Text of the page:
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Editing a two camera shoot of a live music performance

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Jack Robins
Editing a two camera shoot of a live music performance
on Jun 25, 2014 at 10:38:38 am

I have footage from a gig from two cameras that I need to edit, syncing it to a separate sound recording taken from the mixing desk during the gig. What's the best way to put this all together? Is there a way to sync the sound file to both cameras and then put them in the timeline as required? Any suggestions? I have version 10.0.8 on a Macbook Pro

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Mark Suszko
Re: Editing a two camera shoot of a live music performance
on Jun 25, 2014 at 11:19:20 pm

If you have money, Pluralize is a third-party product that handles this for you by comparing the shape of the waveforms in the audio and lining them all up. FCPX can also do this automagically, slicker than snot.

What you can do in FCP7 is use the multicam feature, which asks you to add a marker to each track, for example, at the spot where a clapper hits, or the first beat of a drum, or the flash of a photo strobe. Or, multicam can synch the tracks by their time code, if you took the advance step of locking the cameras together to jam synch their time code.

Multicam then lets you play back all the tracks and use the computer keyboard like a live video switcher, selecting between the available camera angles.

Assuming all of this is no good for some reason, you can do this:

Decide which track you are going to use the most. Lock that one in place with the little padlock icon.

Turn on visible audio waveforms in the timeline and make the display large, so you can see their shape. Find the beginning of the concert on the first locked off track and put a marker there.

Bring in the second track. Match it close to the marker from the first track. Trim it so that you're within a second or so of the start of the same performance there. Slide that track and it's connected audio back and forth until the waveforms are very close. Play the tracks together; you'll likely hear an echo. Stop playback and "nudge" the second track left or right a frame at a time, using the minus or plus { or} { keys, play a bit, and keep dialing it in a frame at a time, each time the echo gets shorter, you're on the right track, go another frame in that direction. When you are right on, the audio quality will change in a noticeable way: you'll get a phase change that sounds like reverb but isn't. Now you are just one frame off left or right. Decide that you're in the sweet spot, and lock that track down. Mute the second track, add the mix from the sound board and do the same procedure again. Lock it into place, turn off the audio on the first track, and now all you hear is board audio, synched to both cameras.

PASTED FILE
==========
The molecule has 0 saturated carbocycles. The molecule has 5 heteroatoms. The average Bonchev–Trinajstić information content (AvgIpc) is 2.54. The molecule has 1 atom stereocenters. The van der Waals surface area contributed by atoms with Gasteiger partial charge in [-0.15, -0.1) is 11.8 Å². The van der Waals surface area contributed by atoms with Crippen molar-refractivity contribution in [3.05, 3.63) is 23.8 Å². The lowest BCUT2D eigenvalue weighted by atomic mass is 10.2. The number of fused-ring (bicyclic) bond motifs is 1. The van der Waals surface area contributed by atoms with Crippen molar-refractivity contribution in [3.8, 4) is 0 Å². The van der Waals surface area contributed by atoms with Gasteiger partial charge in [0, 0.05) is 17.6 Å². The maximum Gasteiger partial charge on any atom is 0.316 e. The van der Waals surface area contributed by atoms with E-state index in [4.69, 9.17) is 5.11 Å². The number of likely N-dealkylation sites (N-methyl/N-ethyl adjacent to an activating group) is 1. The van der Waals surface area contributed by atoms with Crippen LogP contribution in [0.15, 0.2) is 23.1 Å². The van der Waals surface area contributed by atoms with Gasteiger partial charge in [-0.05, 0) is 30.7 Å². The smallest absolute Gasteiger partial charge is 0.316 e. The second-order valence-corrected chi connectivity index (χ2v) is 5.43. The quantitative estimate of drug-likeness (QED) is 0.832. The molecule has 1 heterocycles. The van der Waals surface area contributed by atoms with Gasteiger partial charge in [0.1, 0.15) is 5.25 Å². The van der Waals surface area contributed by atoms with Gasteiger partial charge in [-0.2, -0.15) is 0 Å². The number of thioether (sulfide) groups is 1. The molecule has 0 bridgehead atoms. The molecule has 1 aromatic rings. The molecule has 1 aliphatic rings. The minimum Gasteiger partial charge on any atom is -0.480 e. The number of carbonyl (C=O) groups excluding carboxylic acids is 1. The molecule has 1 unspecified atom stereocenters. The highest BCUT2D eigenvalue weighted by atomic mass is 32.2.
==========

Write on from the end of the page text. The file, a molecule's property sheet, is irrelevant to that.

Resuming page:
That ASSUMES that you rolled both cams without stopping at any point. If you started and stopped a camera, you'll have to re-do this process at every point where the recording was stopped.

This also ASSUMES that the board audio was recorded at the same sampling rate as the video was. If you find the audio and video seem to drift out of synch over a few minutes of playback, this is the number one reason it occurs: mis-matched sampling rates. FCP7 likes an AIFF file with the same sample rate as the cameras and your sequence settings used. Don't try to synch an MP3 to this, first convert it to AIFF using Apple compressor, or a free tool like MPEG Streamclip or Audacity.

If you're not using the multicam plugin for some reason, you can lock all audio tracks, play the tracks in realtime, and hit the M marker key at every beat where you want to make a camera cut. Go back to those markers, and use the "blade" tool to razor thru all the video tracks, ( I find I have to hit the B button for blade three times if I want to razor 3 tracks), see that you sliced thru at the in and out points, then delete the section in the top video track to reveal the shot in the track below, and keep drilling down like that depending on how many camera tracks you have. The process goes faster if the top track is your most-used shots, so there's less razoring needed.
Sounds tortuous, but I can blast thru 3 tracks like yours in this way in a very short time; you get a feel for it. If the cuts are not quite right, you can drag the edges forwards or back to adjust it, or add dissolves or wipes to those edges.

ne'cest pas?

One more thing: you may want to mix in a little bit from the camera audio with the board. Board operators mix for how the speakers in the room sound to them, in their standing spot. This means they may emphasize parts of the audio mix that make it sound good in just that room's particular acoustic environment, with those speakers, and the people absorbing certain frequencies with their bodies and he's maybe fighting a reverb problem or the drums seem too loud or weren't even mic'd in the first place... so that mix may sound poor on a TV or computer. it also won't carry much feeling of the people in the room cheering and the like, the liveness, so that's why you often re-mix the camera audio and other live recorders you put at the front of the stage, because you were thinking ahead when you did this ;-)

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